Welsh Newspapers

Search 15 million Welsh newspaper articles

Hide Articles List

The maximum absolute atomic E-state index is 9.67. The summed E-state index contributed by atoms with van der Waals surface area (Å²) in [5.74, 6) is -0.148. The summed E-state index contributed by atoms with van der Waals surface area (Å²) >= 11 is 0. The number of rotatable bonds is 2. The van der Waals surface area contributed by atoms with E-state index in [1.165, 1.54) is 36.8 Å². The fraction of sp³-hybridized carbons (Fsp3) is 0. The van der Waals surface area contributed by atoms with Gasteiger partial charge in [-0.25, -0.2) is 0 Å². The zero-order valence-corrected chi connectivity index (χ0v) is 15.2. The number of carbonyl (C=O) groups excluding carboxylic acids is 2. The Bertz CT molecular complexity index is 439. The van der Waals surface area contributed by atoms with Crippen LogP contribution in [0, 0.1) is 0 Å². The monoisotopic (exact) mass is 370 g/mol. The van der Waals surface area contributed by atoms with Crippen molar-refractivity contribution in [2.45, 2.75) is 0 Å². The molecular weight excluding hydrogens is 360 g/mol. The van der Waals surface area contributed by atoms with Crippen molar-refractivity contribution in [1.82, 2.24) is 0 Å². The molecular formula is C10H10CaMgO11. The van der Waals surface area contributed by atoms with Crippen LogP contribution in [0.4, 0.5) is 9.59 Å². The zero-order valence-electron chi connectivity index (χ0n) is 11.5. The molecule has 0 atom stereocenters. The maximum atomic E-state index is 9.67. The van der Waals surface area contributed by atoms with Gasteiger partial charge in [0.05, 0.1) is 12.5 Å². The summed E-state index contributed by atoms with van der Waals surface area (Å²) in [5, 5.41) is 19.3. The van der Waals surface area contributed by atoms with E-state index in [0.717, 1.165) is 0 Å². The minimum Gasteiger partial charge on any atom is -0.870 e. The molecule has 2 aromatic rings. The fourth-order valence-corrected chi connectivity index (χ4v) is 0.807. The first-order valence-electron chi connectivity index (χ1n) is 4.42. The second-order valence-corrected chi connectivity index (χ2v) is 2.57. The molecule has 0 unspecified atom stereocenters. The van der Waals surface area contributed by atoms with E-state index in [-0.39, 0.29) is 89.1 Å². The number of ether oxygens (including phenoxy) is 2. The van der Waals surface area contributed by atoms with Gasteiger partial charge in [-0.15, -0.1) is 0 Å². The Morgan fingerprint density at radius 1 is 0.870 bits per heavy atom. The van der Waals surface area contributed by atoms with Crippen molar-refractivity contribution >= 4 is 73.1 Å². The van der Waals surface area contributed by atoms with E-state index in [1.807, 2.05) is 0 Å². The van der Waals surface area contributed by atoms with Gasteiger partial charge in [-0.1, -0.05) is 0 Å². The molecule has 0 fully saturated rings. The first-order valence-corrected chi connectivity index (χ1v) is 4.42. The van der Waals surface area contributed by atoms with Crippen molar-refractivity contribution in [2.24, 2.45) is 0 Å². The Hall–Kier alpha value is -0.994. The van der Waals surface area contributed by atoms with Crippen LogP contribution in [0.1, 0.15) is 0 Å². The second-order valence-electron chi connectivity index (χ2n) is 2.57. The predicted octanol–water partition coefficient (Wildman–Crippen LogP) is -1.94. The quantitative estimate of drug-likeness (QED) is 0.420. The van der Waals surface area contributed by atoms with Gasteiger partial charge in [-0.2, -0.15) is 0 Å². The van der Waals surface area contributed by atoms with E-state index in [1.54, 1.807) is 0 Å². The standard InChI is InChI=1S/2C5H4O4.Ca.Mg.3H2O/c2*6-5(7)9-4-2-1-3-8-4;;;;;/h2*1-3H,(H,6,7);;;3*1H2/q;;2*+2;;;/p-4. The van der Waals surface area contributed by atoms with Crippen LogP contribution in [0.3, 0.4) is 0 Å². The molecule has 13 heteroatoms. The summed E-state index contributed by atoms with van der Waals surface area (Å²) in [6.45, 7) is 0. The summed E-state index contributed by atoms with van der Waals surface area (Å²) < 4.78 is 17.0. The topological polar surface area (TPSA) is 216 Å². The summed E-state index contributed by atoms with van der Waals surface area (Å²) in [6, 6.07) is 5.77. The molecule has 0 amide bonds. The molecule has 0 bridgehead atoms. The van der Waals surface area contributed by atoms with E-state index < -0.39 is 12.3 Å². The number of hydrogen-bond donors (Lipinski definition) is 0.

10 articles on this Page